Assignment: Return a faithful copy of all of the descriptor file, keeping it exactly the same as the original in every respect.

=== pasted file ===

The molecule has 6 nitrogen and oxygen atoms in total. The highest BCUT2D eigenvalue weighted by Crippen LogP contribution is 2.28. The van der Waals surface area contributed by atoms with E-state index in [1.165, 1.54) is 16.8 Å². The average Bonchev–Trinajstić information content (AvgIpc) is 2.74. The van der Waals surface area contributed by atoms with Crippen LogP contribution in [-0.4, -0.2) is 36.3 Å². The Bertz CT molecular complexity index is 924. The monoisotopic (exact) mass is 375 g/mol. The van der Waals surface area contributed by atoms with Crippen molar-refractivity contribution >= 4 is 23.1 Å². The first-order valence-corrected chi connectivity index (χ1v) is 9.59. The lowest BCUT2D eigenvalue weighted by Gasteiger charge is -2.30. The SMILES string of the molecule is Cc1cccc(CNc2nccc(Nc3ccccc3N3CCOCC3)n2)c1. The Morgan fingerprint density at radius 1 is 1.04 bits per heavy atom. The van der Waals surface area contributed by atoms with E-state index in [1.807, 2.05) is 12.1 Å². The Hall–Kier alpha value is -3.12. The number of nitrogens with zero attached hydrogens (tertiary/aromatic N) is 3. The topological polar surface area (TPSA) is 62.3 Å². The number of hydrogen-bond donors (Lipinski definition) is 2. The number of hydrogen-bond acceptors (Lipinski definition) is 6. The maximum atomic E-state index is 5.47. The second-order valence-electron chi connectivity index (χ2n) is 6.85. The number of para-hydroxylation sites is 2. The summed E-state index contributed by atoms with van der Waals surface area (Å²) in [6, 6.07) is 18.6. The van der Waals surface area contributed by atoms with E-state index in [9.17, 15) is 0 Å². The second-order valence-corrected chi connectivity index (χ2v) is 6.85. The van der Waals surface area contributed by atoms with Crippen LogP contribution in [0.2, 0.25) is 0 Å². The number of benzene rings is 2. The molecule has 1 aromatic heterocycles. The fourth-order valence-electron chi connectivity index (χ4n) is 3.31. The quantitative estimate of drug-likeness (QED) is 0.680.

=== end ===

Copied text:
The molecule has 6 nitrogen and oxygen atoms in total. The highest BCUT2D eigenvalue weighted by Crippen LogP contribution is 2.28. The van der Waals surface area contributed by atoms with E-state index in [1.165, 1.54) is 16.8 Å². The average Bonchev–Trinajstić information content (AvgIpc) is 2.74. The van der Waals surface area contributed by atoms with Crippen LogP contribution in [-0.4, -0.2) is 36.3 Å². The Bertz CT molecular complexity index is 924. The monoisotopic (exact) mass is 375 g/mol. The van der Waals surface area contributed by atoms with Crippen molar-refractivity contribution >= 4 is 23.1 Å². The first-order valence-corrected chi connectivity index (χ1v) is 9.59. The lowest BCUT2D eigenvalue weighted by Gasteiger charge is -2.30. The SMILES string of the molecule is Cc1cccc(CNc2nccc(Nc3ccccc3N3CCOCC3)n2)c1. The Morgan fingerprint density at radius 1 is 1.04 bits per heavy atom. The van der Waals surface area contributed by atoms with E-state index in [1.807, 2.05) is 12.1 Å². The Hall–Kier alpha value is -3.12. The number of nitrogens with zero attached hydrogens (tertiary/aromatic N) is 3. The topological polar surface area (TPSA) is 62.3 Å². The number of hydrogen-bond donors (Lipinski definition) is 2. The number of hydrogen-bond acceptors (Lipinski definition) is 6. The maximum atomic E-state index is 5.47. The second-order valence-electron chi connectivity index (χ2n) is 6.85. The number of para-hydroxylation sites is 2. The summed E-state index contributed by atoms with van der Waals surface area (Å²) in [6, 6.07) is 18.6. The van der Waals surface area contributed by atoms with E-state index in [9.17, 15) is 0 Å². The second-order valence-corrected chi connectivity index (χ2v) is 6.85. The van der Waals surface area contributed by atoms with Crippen LogP contribution in [0.2, 0.25) is 0 Å². The number of benzene rings is 2. The molecule has 1 aromatic heterocycles. The fourth-order valence-electron chi connectivity index (χ4n) is 3.31. The quantitative estimate of drug-likeness (QED) is 0.680.